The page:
Some of the people did not appreciate the term, “Canara” beginning with a foreign sounding C. They introduced the term “Kanara” that made “South Kanara” and “North Kanara” which were often abbreviated to “SK” and “DK” respectively. In the due course of time, nativity lovers, preferred to translate the terms “North Kanara” and “South Kanara” into chaste Kannada words such as “Uttara Kannada” and “Dakshina Kannada”respectively. With passage of time some administrators felt that Dakshina Kannada district is too large to handle and they carved out a separate Udupi district out of the former Dakshina Kannada district.
This is all are part of our history and heritage which most of are aware.
Now how the term Canara came into being?

Kināra districts
Many of us tend to believe that the term “Canara” means “Kanara” or “Kannada” because of the transformation of words along the passage of time. The general opinion is that Portuguese and the British because of their faulty pronunciation of Indian words and eventually corrupted the native words by introducing terms like Canara. While this opinion is partly true it has been found that the origin of Canara was not Kannada but less known Kināra.

Perooru Jāru
Tulu language activist and writer,    Perooru Jāru in his   booklet,    “Tulunaadu, notes that while Mysore Tiger Tippu Sultan annexed   the coastal districts to his kingdom, (during later part of 18th Century CE) he referred   to the coastal region as the Kināra. The term Kināra in Hindi and Urdu means the coast.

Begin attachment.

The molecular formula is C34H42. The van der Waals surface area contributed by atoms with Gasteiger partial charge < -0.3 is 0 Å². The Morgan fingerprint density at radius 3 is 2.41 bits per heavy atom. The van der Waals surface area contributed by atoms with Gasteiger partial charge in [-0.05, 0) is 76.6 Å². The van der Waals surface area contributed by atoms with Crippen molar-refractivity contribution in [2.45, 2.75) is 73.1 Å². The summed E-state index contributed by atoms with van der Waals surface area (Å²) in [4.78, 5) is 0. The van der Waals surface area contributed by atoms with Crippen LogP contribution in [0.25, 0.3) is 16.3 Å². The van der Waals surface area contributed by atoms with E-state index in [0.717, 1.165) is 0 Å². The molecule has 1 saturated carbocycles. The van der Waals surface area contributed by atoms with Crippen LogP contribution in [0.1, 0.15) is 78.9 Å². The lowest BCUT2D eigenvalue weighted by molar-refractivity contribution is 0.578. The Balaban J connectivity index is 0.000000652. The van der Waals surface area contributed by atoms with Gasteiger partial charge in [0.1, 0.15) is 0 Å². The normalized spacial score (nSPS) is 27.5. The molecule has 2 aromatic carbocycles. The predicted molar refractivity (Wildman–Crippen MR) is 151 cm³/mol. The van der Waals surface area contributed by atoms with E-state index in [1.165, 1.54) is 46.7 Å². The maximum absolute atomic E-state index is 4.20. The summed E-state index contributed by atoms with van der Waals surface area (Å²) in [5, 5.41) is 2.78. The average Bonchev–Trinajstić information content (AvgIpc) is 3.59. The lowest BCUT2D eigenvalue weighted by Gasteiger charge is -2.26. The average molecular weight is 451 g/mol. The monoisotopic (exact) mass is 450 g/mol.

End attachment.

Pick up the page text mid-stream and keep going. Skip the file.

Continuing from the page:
However, the Portuguese contenders who were vying for capturing the coastal region were not comfortable with the pronunciation of the word Kinara which unfortunately was corrupted to stylish,   “ Canara”! 

The Kannada language was printed in the form of a news paper and also as a dictionary for the first time by Basel Mission Press in the 'Canara' region at Mangaluru and accordingly it seems that the Britishers preferred the name of 'Canarese' for the Kannada language !

On the whole, this case should serve as an recent example of how place names and regional names change their original form, content and meaning as a result of cultural transitions as well as unintentional mistakes during the course of time.

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Kināra: a word analysis

The word ‘kināra’ is composed of two ancient root word units or morphemes. The prefix ki is an ancient   spatial indicative affix, denoting an area. Nāra is another ancient word which means water. Therefore, kināra is sea beach or river bank; in other words, an area by the side of a water body. The ancient word exists in many of the languages.